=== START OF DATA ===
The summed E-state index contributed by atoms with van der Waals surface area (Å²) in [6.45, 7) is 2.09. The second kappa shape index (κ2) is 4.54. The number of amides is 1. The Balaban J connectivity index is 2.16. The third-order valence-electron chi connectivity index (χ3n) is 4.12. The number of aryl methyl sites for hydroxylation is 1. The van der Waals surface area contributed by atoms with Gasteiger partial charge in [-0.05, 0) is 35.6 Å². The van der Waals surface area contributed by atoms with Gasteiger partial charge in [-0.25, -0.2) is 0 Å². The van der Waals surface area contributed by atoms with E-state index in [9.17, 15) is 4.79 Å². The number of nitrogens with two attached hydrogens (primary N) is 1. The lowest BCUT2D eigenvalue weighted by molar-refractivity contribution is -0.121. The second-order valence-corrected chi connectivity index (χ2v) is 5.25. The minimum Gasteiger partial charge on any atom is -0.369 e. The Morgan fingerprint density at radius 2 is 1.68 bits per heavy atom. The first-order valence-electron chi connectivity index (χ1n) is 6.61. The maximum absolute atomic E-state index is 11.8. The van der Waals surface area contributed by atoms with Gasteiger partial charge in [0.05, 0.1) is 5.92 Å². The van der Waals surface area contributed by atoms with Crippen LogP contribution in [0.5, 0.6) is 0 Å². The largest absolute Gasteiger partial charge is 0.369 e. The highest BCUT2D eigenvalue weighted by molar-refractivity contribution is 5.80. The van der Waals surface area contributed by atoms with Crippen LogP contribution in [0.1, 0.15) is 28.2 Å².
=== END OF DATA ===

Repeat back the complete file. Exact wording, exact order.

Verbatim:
The summed E-state index contributed by atoms with van der Waals surface area (Å²) in [6.45, 7) is 2.09. The second kappa shape index (κ2) is 4.54. The number of amides is 1. The Balaban J connectivity index is 2.16. The third-order valence-electron chi connectivity index (χ3n) is 4.12. The number of aryl methyl sites for hydroxylation is 1. The van der Waals surface area contributed by atoms with Gasteiger partial charge in [-0.05, 0) is 35.6 Å². The van der Waals surface area contributed by atoms with Gasteiger partial charge in [-0.25, -0.2) is 0 Å². The van der Waals surface area contributed by atoms with E-state index in [9.17, 15) is 4.79 Å². The number of nitrogens with two attached hydrogens (primary N) is 1. The lowest BCUT2D eigenvalue weighted by molar-refractivity contribution is -0.121. The second-order valence-corrected chi connectivity index (χ2v) is 5.25. The minimum Gasteiger partial charge on any atom is -0.369 e. The Morgan fingerprint density at radius 2 is 1.68 bits per heavy atom. The first-order valence-electron chi connectivity index (χ1n) is 6.61. The maximum absolute atomic E-state index is 11.8. The van der Waals surface area contributed by atoms with Gasteiger partial charge in [0.05, 0.1) is 5.92 Å². The van der Waals surface area contributed by atoms with Crippen LogP contribution in [0.5, 0.6) is 0 Å². The largest absolute Gasteiger partial charge is 0.369 e. The highest BCUT2D eigenvalue weighted by molar-refractivity contribution is 5.80. The van der Waals surface area contributed by atoms with Crippen LogP contribution in [0.1, 0.15) is 28.2 Å².